Teacher's pet

Tonight Dexter is helping me grade papers. I know I haven't blogged much lately but it's been real busy.

Monday, November 14, 2005

All's quiet on the Austin front

In the no news is good news department, it's been a busy, yet relatively uneventful week. I was fighting a cold and it won, but other than that, it's just been school work. Finals are in less than a month, so it will be crazy between now and then.

Sunday, November 06, 2005

Cyber kitty

Tonight Dexter is helping with my homework. He is helping create a list of questions for a focus group on blogging -- a group project for my theories class. I'm lucky to have such a helpful cat.

My name is Dara and I am a slave to technology

Tomorrow I have a two-page due on why, "New technologies are not improving the quality of our lives, they are making us slaves of technology." I'm not really sure what this has to do with mass communication theories, but I will leave that to another post. Of course, I don't believe the point of view that technology is evil, but I do believe in making an A in a class. G, one of my classmates, read the paper and thought I did a good job of meeting the paper requirements, but proving my side. For this reason, I thought I'd share.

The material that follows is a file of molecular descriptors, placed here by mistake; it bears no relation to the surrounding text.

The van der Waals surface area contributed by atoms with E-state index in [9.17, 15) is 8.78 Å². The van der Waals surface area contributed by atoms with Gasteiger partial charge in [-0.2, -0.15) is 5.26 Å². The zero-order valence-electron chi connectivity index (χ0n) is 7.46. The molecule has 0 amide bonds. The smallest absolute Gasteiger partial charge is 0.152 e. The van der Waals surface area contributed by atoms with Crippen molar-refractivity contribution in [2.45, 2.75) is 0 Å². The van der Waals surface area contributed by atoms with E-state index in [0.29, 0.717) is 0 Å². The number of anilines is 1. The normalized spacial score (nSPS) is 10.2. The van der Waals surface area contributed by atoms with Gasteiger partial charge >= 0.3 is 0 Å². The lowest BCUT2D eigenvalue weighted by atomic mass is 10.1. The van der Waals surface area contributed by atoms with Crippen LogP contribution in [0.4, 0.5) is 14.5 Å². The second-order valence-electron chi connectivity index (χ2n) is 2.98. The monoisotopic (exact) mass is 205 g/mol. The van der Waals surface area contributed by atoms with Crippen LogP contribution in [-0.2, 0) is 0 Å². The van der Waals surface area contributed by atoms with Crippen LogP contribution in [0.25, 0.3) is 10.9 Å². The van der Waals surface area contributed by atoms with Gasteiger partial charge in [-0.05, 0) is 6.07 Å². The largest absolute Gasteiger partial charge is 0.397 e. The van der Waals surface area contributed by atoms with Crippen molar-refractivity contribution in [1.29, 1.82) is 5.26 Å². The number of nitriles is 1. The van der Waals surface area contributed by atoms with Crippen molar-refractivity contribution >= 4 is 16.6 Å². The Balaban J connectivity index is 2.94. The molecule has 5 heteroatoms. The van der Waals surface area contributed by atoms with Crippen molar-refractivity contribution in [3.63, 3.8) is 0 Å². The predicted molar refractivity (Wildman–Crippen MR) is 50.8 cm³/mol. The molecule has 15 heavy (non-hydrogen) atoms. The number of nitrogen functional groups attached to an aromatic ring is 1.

I am a self-admitted technophile; almost 10 years of working with technology companies will do that to you. I think of most things in terms of technology. If I need to talk to my sisters about the holidays, I email them; if I want to check a local move time, I look it up online. It doesn’t help that I live in a city that is a technology hub and that most of my friends are also techies. I strongly believe that technology is a positive force in our lives. Still, I realize how easy it is to become a slave to technology.

Today we can be plugged in 24/7 and communication is at our fingertips. We can access email from work, school, home, and even the local sandwich shop, but this isn’t always a good thing as often we forget to unplug. I get home from class after 10 p.m. and my first urge is to check my email and see what I missed in the last four hours. I wake up in the morning and grab my laptop and get online before I get out of bed, reading the morning headlines and checking email. With my laptop and wireless Internet, I can be online anywhere at any time and when I’m not, I feel disconnected. In this way I have become a slave to technology.